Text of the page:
Telecom Argentina: High Dividend (Maybe) And Potential Near-Term Pop

| About: Telecom Argentina (TEO)

Telecom Argentina (NYSE:TEO) is a volatile stock with an 84% share price increase over the last 52 weeks interspersed with repeated daily pops and drops of 5-10% during the course of this significant overall rise. Despite this rapid rise TEO remains tremendously under-valued with a current price just under $20 and a fair value of $42. In addition, TEO has a $1.2B share buyback program underway with $310,000 already spent, retiring 10.8 million shares as of September.

TEO's Q3 earnings results announced October 31st was very strong with a 41% net income increase and 24% consolidated revenue growth over the same quarter in 2012. Non-voice average revenue per user was up by 34%. Operating income before depreciation and amortization was up 18% year-over-year. Margins were down slightly from 29% to 28%, so this needs to be watched, but is hardly alarming. Operating expenses were up 26% year-over-year, but not surprising given the sales and income growth numbers along with large wage and tax increases.

There are some cost concerns. Taxes were up significantly. Consolidated costs as a percent of revenue were up from 70.6% for the first three quarters of 2012 versus 72.1% for the same period in 2013. Wage agreements with the unions called for a 25% overall increase with a 15.5% increase starting in July of 2013. Wages are currently 20% of total costs so this number will bear watching in future updates. Although this increase will impact TEO's margins going forward the magnitude of the increases is not altogether shocking given the general growth of the middle-class across Brazil and continued inflation. TEO's CEO, Stefano de Angelis, noted they are actively engaged in cost management efforts to offset the wage and tax increases. As an example, TEO has reduced handset subsidies without impacting growth.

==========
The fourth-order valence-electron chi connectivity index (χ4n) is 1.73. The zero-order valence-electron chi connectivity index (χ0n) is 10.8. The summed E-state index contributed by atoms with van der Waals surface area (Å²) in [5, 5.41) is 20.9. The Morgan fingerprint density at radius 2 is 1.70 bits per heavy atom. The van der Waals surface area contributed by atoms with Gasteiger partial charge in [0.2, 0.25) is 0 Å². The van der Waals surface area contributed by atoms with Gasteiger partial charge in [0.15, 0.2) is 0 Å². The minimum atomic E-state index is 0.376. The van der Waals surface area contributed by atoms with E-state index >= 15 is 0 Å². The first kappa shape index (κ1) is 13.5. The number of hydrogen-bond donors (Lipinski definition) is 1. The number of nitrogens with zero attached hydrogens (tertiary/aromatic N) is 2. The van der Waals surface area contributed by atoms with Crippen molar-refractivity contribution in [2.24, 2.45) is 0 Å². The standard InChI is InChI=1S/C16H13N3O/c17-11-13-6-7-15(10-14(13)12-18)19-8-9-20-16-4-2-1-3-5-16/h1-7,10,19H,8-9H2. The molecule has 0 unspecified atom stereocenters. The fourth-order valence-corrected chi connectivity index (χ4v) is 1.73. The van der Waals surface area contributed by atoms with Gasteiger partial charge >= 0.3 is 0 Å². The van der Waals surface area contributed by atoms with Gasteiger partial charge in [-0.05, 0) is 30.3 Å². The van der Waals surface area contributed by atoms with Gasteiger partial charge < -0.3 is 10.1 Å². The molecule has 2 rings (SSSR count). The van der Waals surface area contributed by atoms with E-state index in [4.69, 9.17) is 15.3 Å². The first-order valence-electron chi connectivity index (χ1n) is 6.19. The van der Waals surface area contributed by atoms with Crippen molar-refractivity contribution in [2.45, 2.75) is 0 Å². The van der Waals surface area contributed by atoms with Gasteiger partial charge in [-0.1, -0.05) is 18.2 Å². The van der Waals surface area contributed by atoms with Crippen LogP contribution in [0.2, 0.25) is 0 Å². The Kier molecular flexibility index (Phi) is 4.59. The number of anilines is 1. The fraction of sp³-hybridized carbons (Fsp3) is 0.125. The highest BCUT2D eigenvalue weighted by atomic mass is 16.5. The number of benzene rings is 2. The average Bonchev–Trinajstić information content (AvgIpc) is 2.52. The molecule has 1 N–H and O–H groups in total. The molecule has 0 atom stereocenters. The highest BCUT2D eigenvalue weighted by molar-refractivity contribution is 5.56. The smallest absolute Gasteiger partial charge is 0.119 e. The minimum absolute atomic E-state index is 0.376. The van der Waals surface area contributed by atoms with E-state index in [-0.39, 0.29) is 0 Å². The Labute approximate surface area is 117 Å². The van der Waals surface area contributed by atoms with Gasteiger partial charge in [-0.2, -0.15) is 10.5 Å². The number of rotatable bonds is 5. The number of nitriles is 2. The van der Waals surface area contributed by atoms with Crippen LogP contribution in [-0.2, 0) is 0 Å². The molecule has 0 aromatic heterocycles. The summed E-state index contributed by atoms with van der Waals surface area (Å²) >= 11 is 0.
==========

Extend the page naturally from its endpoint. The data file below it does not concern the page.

TEO's subscriber base was up 5% year-over-year to 19.9 million, but there is probably still some room to run with just over 200 million people in Brazil to be shared by competitors and much stronger growth in usage across existing and new subscribers. TEO is also expanding at a slightly faster rate in Paraguay. The issue of "saturation" is raised by some analysts, but each quarter there seems to be less evidence the ceiling is near.

The government has pressured TEO to improve the quality of telecom service through infrastructure investments. Whether in response to this pressure or simply as a result of business necessity, TEO's CAPEX investments rose 55% year-over-year.

Mobile usage continues to grow, up 28% year-over-year. 3G usage is up 77% year-over-year.

Shares were up 4.37% after the earnings announcement so investors were a bit surprised by the magnitude of the improvement.

There is a looming issue with the dividend. At their April 2012 general meeting Telecom Argentina shareholders voted a P$ (Argentine Peso) 1 billion reserve for potential 2013 dividend payments. If this reserve is paid out the dividend yield would be about 4.5%, roughly in line with previous years. The dividend was last paid in May of 2012 against the request of the Argentinean government.

On their 2nd quarter conference call this June, transcribed by Seeking Alpha, TEO stated money was set aside for dividend payments, but had not yet been distributed. This reserve is in line with prior distributions, although there has not been a final determination as to whether this reserve will be paid out in 2013, or ever. The 2010 allocation was P$ 1,053 million in two installments, 2011's allocation was P$ 915 million with P$ 807 million paid in May of 2012. If the full amount is paid it would be spread across a little under one billion shares or roughly P$ 1.02 per common share or P$ 5.10 per ADR (one ADR = 5 common shares) or $USD 0.87. This would be a very respectable 4.5% dividend yield. In response to two questions from analysts on timing, TEO's CEO Stefano de Angelis said the final decision was the purview of the Board and the Board needed to consider the matter before the end of the year. Please note that TEO did not commit to a dividend in 2013, they simply noted their desire to pay a dividend. This is a very sensitive issue with the Argentine government. The government wants dividends suspended and investments made in improving the telecom infrastructure in the country.